Remember when you had to fix your old Mini or Ford Escort because the winter just killed it and the alternator or starter motor had ‘Lucas’ written on it? Well those parts were made on a huge site in Birmingham that once employed thousands of people. Sadly it’s a weed-strewn wasteland nowadays with only the remnants of the car park and heaps of crushed bricks testifying mutely to the vast industry that used to be, but alongside what was once its big brother remains a slender, slightly art-deco building where Joseph Lucas used to make gas turbine machinery. Once the poor relation, it’s now all that remains of an empire but inside persists a miracle.
Behind that ageing façade you will find ‘British engineering’. The real deal, the thing that people shake their heads at sadly and say is gone forever. Oh how wrong they are. Don’t ever mourn the passing of British engineering because not only has it gone precisely nowhere, (Doesn’t Red Bull Racing hail from Milton Keynes or somewhere equally nondescript?), British engineering is fitter and healthier than it ever was. Behind those walls are things that would astonish you but it’s a commercially sensitive site so that’s all you’re getting. But how to get inside the fancy offices and in front of the decision makers? It took a bit of telephoning but eventually we were granted an audience with two of the top engineers. “You realise you’re asking us to hand you the opportunity to blow yourself up.” The first said concernedly during our first ever conversation. That’s a tough one to talk your way out of but the meeting went ahead and we discussed the finer details of the pump. I explained that we were trying to use as much original as possible and at some point the piston springs were mentioned. Thinking a spring is pretty much a spring I suggested that ours seemed OK and might live to fight another day (I was actually trying to make their job easier, cheaper and hopefully more palatable). “You don’t know what you’re talking about, do you.” The other engineer said with a grin that masked the tiniest hint of dismay. What could I say? He was right, because it turns out the springs are made of wire that has already been shot-peened to form a pre-stressed skin on the metal so the resulting spring will perform beyond what the metal is theoretically capable of doing and they’re so highly stressed that they really ought to be replaced at overhaul. The big problem if one breaks is with those ports mentioned earlier through which fuel is sucked up into the space under the pistons.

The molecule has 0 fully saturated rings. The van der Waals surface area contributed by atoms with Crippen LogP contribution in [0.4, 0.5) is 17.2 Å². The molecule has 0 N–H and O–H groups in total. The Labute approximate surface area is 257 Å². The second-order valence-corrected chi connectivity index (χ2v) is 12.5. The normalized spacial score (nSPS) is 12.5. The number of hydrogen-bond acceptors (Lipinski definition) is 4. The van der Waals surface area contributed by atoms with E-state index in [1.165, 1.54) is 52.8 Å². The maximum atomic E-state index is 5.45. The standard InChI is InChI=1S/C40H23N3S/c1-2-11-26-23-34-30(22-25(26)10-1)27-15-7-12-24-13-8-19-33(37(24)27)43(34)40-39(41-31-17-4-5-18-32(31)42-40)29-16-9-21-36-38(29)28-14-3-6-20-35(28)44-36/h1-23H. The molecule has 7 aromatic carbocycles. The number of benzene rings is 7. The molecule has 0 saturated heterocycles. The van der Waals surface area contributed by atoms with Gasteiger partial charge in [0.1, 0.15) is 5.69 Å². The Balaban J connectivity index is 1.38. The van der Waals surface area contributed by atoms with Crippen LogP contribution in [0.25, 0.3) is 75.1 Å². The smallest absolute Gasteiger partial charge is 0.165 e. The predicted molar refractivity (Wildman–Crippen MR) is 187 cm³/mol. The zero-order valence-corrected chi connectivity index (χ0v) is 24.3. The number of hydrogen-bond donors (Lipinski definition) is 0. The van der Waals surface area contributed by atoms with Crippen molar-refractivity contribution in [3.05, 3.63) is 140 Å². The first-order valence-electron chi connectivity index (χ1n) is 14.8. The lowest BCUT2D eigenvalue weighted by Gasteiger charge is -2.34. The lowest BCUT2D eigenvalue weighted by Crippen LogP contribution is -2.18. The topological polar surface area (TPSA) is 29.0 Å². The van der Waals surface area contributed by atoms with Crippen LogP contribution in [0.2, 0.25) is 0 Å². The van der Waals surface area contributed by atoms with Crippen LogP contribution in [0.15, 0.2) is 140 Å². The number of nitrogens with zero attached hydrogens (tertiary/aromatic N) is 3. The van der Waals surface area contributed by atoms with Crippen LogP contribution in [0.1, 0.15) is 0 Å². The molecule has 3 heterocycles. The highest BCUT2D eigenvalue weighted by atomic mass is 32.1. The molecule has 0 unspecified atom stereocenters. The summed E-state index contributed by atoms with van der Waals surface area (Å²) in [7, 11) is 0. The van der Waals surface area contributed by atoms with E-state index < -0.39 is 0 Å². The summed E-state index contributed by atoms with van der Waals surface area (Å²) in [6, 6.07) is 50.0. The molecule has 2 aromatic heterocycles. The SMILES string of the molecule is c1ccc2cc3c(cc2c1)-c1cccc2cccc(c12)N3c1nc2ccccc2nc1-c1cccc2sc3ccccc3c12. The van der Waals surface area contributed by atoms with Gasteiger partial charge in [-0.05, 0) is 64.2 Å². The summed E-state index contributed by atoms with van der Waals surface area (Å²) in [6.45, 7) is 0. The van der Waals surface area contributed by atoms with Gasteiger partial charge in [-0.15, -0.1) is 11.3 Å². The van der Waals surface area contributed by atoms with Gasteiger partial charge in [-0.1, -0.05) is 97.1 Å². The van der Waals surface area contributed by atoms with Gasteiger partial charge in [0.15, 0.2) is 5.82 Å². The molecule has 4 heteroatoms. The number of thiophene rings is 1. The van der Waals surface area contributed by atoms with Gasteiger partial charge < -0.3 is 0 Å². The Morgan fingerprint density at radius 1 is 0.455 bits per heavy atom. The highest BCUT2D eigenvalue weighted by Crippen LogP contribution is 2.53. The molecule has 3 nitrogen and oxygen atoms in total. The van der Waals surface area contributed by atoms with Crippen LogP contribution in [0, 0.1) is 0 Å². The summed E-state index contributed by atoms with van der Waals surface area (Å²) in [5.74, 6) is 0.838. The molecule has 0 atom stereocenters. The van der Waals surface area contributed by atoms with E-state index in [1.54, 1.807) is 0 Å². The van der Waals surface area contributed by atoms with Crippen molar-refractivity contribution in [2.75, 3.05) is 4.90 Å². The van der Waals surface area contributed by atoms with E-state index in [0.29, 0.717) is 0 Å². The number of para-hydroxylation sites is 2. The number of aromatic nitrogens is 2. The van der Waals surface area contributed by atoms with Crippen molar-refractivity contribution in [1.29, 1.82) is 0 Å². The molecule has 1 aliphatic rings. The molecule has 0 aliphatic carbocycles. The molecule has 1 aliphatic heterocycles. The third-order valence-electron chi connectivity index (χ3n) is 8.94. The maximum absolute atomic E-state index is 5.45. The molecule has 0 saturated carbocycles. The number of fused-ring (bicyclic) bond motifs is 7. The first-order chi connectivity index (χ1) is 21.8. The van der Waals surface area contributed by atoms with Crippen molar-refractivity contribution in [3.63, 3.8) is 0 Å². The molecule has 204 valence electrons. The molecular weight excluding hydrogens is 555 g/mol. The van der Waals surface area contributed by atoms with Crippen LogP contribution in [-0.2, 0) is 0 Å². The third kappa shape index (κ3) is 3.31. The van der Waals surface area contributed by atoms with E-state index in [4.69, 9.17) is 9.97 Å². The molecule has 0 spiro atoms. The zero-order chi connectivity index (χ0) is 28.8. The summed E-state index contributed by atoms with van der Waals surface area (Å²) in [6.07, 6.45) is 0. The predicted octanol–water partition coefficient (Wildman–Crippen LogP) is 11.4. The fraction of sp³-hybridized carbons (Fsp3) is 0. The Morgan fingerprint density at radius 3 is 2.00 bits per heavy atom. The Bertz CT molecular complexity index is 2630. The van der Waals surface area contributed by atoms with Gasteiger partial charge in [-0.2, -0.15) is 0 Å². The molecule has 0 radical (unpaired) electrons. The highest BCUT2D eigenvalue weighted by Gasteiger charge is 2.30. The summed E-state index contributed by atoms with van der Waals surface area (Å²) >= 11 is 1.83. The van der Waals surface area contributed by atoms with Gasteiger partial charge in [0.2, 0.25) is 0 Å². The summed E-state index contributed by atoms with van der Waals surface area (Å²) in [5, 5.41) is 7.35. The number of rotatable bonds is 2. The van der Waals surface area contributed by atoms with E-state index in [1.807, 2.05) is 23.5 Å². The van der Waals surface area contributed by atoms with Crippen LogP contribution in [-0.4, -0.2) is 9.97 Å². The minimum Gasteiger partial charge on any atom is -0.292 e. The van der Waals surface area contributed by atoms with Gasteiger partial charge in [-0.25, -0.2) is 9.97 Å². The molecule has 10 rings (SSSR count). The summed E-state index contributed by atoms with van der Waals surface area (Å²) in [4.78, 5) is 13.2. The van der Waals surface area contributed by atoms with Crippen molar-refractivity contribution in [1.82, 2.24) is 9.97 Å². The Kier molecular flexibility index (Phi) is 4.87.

This is the port plate and it doesn’t turn and lives at the base of the rotor which, of course spins at high speeds to open and close the inlet and outlet ports beneath each piston one after another. The bottom of the rotor looks like this.
Now think about what would happen if a spring broke and dropped down one of those holes to where the spinning rotor and the fixed port plate meet. Yep – you got it – sliced and diced then pumped around the entire engine by the six good pistons. We agreed that new springs were a good idea. By the way, you can also see the damaged bearing band around the base of the rotor. A similar question arose over the elastomers – the diaphragms in the pump, all of which looked OK.
They had to be replaced too because, contrary to my naïve belief that failure of one would merely cause our engine to stop, it turns out that quite the opposite was far more likely with fuel pressure winning the fight over servo pressure and the engine running away with itself until it exploded. We decided new elastomers were also an excellent idea. By now we’d been joined by some of the bosses and the big company politics began to kick in. New parts were going to have to be re-manufactured to the original drawings and a test rig snaffled to test things and this would impact on production at the other plant where spanners were wielded and which subsidiary would handle the complex machining work and how could it all be snuck beneath the bean-counters’ radar? “What would you like us to do?” I was asked eventually after we’d batted the problems back and forth for an hour or so. Three plastic boxes containing our precious fuel system stood stacked at the side while the ravaged fuel pump held centre stage like some forlorn paperweight. It was time for the big pitch; this would likely be our one big chance. “In a perfect world…” I began, “we’d like you to take these parts and give us them back rebuilt and working.” No harm in aiming high but they didn’t look too enthused so I hurried on. “If that’s not possible maybe we could have some good, second-hand spares like the ones Kearsly Airways gave us to rebuild our second LP boost pump and we’ll have a crack at it ourselves.” There still didn’t seem too much excitement so I offered third place then shut up. “If we could only have access to the technical data…” Contemplative silence hung for a beat during which glances shot this way and that and then, to my unspeakable joy, I was invited to hand over the boxes. We were on a roll. That was two years ago and since then the entire system has undergone a rebuild in keeping with the standards usually applied to military and commercial aircraft but with conserveering in mind. Wherever an original part could be saved it was cleaned and put back but the process wasn’t without its difficulties. The pump – being the easy part (relatively speaking) was dealt with swiftly and enthusiastically.